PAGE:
“The survey covers what has been learned, what could be learned, and what it will take to sustain the current revolution in understanding.” So states the recently-released report entitled “New Worlds, New Horizons in Astronomy and Astrophysics,” produced by the Committee for a Decadal Survey of Astronomy and Astrophysics of the National Research Council of the National Academies.
The 23-member survey committee is chaired by Roger Blandford of Stanford University. Assisting the committee were twelve officials and staff members of the Board on Physics and Astronomy. Donald Shapero is the Director of the Board. Michael Moloney is the Astro2010 Study Director and the Director of the Space Studies Board. The Board is a component of the Division on Engineering and Physical Sciences.
The 270-page report was reviewed at a briefing at the National Academies in mid-August. The report, an archived webcast of the briefing and accompanying exhibits from this presentation are available here.
This is the sixth U.S. astronomy and astrophysics decadal survey. The first was conducted in 1964, and subsequent surveys have been conducted approximately every ten years since. The last survey was issued in 2001. The 2010 survey was started in December 2008 at a meeting in Washington, D.C. The Statement of Task and Scope released at this meeting follows:
“The Astro2010 committee will survey the field of space- and ground-based astronomy and astrophysics, recommending priorities for the most important scientific and technical activities of the decade 2010-2020.
"The principal goals of the study will be to carry out an assessment of activities in astronomy and astrophysics, including both new and previously identified concepts, and to prepare a concise report that will be addressed to the agencies supporting the field, the Congressional committees with jurisdiction over those agencies, and the scientific community."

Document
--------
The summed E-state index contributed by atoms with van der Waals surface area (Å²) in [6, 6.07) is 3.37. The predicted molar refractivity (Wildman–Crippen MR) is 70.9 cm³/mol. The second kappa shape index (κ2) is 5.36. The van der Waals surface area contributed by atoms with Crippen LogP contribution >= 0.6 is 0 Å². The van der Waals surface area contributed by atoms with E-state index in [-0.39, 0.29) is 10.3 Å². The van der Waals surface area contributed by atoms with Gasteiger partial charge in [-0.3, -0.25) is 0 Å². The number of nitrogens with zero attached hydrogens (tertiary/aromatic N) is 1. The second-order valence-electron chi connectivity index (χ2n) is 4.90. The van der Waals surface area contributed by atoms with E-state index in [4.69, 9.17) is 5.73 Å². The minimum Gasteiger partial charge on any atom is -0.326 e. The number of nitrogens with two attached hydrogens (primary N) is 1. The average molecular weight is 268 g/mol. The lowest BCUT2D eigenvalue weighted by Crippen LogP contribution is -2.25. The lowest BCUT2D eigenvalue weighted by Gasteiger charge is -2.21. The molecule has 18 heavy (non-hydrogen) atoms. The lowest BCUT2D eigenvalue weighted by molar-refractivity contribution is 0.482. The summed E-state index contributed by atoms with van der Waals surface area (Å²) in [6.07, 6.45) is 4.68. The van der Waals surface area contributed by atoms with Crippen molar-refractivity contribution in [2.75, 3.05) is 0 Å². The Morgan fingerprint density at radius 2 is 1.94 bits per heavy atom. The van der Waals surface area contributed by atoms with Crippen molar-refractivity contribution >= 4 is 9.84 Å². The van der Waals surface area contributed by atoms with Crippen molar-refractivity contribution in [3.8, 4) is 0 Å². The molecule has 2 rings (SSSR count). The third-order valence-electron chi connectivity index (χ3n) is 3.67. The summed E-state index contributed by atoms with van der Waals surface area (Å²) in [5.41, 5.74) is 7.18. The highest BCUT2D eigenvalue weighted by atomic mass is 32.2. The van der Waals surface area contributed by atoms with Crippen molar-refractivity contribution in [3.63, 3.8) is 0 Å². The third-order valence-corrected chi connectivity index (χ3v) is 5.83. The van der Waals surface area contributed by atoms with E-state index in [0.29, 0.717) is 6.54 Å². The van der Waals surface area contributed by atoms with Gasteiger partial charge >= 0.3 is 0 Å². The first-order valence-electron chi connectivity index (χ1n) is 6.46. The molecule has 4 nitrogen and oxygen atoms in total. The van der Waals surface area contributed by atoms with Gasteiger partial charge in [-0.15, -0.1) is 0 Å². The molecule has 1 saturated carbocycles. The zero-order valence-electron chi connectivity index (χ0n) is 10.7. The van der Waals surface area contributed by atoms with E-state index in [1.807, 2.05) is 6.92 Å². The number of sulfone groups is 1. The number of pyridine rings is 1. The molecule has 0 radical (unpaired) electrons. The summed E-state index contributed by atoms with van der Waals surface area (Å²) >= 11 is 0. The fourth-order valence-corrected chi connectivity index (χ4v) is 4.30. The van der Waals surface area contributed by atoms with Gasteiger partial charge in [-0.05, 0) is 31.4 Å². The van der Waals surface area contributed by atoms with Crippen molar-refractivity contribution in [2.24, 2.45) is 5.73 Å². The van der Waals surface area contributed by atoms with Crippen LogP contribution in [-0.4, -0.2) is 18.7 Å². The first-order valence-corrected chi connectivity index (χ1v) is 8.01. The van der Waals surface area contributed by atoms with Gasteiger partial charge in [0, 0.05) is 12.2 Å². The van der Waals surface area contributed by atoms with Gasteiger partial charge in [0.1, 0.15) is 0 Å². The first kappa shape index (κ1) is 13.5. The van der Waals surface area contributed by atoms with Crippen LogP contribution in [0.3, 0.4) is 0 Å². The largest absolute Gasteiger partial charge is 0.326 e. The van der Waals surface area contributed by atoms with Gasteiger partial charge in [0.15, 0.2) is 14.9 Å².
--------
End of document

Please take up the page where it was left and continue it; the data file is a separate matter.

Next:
Astro2010's scope included the research programs of NASA, the National Science Foundation, and the Department of Energy.
Previous astronomical and astrophysics decadal surveys, and similar surveys in other fields have been cited many times by officials in previous administrations and by Members and staff on Capitol Hill. The new survey will undoubtedly play an important role in the determination of future federal budgets.
As outlined at last month’s briefing, the survey committee decided there would be “significant community engagement,” with priority given to “science first.” In reviewing proposed projects there would be “independent analysis of risk, technical readiness, schedule, and life cycle costs.” Uncertainty about federal and other funding led the committee to recommend future programs under several budgetary scenarios. Finally, the committee determined there would be “consideration of unstarted projects from previous surveys – no ‘grandfathering.’”
In conducting the survey, the committee established six infrastructure study groups and five science frontier panels with a total of 123 members. Science priorities were organized under three science objectives:
Cosmic Dawn. “Searching for the first stars, galaxies and black holes”
New Worlds. “Seeking nearby, habitable planets”
Physics of the Universe. “Understanding Scientific Principles”
The committee sought to balance their program recommendations from six perspectives:
“Large and small/medium activities
Existing and new facilities
Known science objectives and discovery science
Promise vs. risk
Ground and space
2020 and 2030.”
The recommendations of the survey committee are as follows:
The Large Scale Space Program priorities are:
1. Wide Field InfraRed Survey Telescope (WFIRST)
2. Explorer Program Augmentation
3. Laser Interferometer Space Antenna (LISA)
4. International X-ray Observatory (IXO)
The Medium-Scale Space Program priorities are:
1. New Worlds Technology Development Program
2. Inflation Technology Development Program
The Large-scale Ground-based Program priorities are:
1. Large Synoptic Survey Telescope (LSST)
2. Mid-Scale Innovations Program
3. Giant Segmented Mirror Telescope (GSMT)
4. Atmospheric Cerenkov Telescope Array (ACTA)
The Medium-scale Ground-based Program priority is:
1. Cerro Chajnantor Atacama Telescope (CCAT)
The committee also recommended eleven small-scale, ground and space, program augmentations and initiatives. These were not prioritized.
Specific recommendations were developed for NASA, NSF, and DOE, and in other areas such as international collaboration, STEM literacy, and career mentoring.
The text of the Executive Summary of ASTRO 2010 concludes with the following paragraph:
“The committee notes with appreciation the striking level of effort and involvement in this survey contributed by the astronomy and astrophysics community. The vision detailed in this report is a shared vision.”